Assessment of the Mutagenicity of Volatile Organic Air Pollutants Before and After Atmospheric Transformation

  • Larry D. Claxton
  • T. E. Kleindienst
  • Erica Perry
  • Larry T. Cupitt
Part of the Environmental Science Research book series (ESRH, volume 39)


During the past decade, renewed efforts have emerged to examine the extent to which hazardous compounds (particularly mutagens and carcinogens) are found in the urban atmosphere (20). The majority of these studies examined the organic material associated with particles emitted from specific sources (11). In contrast, only a few studies have examined volatile airborne organic compounds before and after they undergo atmospheric transformation (13). Some studies have shown that the mutagenicity of organic material from combustion sources was altered dramatically by photooxidation processes (1). Such studies also demonstrated that a variety of atmospheric hydrocarbons can be transformed into mutagenic species through these same processes (18). In this chapter, we present an overview of efforts used to assess the effect of atmospheric transformation upon the mutagenicity of airborne compounds.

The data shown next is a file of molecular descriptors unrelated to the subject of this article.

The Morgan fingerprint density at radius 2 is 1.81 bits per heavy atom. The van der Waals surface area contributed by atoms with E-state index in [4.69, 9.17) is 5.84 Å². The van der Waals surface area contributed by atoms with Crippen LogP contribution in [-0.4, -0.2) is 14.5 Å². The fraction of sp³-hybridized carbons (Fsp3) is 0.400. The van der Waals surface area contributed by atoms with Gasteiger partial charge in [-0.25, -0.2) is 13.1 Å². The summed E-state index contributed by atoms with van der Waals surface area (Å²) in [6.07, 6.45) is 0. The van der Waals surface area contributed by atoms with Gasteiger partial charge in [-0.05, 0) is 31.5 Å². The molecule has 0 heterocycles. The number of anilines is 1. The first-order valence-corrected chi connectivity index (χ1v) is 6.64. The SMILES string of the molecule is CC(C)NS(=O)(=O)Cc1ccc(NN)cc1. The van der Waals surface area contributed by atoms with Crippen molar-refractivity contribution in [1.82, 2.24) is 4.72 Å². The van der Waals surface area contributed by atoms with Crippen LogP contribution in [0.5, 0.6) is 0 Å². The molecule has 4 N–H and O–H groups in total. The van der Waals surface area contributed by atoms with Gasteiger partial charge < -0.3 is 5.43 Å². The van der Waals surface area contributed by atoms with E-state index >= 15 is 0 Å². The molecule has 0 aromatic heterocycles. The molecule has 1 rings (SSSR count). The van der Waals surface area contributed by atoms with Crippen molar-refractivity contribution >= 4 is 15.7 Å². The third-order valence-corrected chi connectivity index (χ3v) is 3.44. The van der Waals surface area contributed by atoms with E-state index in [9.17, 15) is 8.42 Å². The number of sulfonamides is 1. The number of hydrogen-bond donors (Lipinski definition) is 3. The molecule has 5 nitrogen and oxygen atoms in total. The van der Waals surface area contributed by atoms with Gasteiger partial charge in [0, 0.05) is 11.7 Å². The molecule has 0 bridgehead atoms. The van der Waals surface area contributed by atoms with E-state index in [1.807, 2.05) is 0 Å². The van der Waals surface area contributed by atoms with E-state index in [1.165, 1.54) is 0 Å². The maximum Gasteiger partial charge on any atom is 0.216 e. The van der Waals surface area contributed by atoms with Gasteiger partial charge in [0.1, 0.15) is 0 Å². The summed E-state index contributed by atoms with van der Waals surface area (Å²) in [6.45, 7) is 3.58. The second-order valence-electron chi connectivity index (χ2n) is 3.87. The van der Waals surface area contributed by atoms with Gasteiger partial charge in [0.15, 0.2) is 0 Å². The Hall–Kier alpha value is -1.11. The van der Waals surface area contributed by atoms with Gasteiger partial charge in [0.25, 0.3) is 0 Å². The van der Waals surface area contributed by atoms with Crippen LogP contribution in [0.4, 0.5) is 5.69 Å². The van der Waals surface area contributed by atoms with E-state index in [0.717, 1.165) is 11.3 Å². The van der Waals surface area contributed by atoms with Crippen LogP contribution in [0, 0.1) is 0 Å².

Polycyclic Aromatic Hydrocarbon Mutagenic Activity Allyl Chloride Wood Smoke Atmospheric Reaction 
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Copyright information

© Plenum Press, New York 1990

Authors and Affiliations

  • Larry D. Claxton
    • 1
  • T. E. Kleindienst
    • 2
  • Erica Perry
    • 3
  • Larry T. Cupitt
    • 4
  1. 1.Health Effects Research LaboratoryU.S. Environmental Protection AgencyResearch Triangle ParkUSA
  2. 2.Northrop Services InternationalResearch Triangle ParkUSA
  3. 3.Environmental Health Research and Testing, Inc.Research Triangle ParkUSA
  4. 4.Atmospheric Research and Exposure Assessment LaboratoryU.S. Environmental Protection AgencyResearch Triangle ParkUSA

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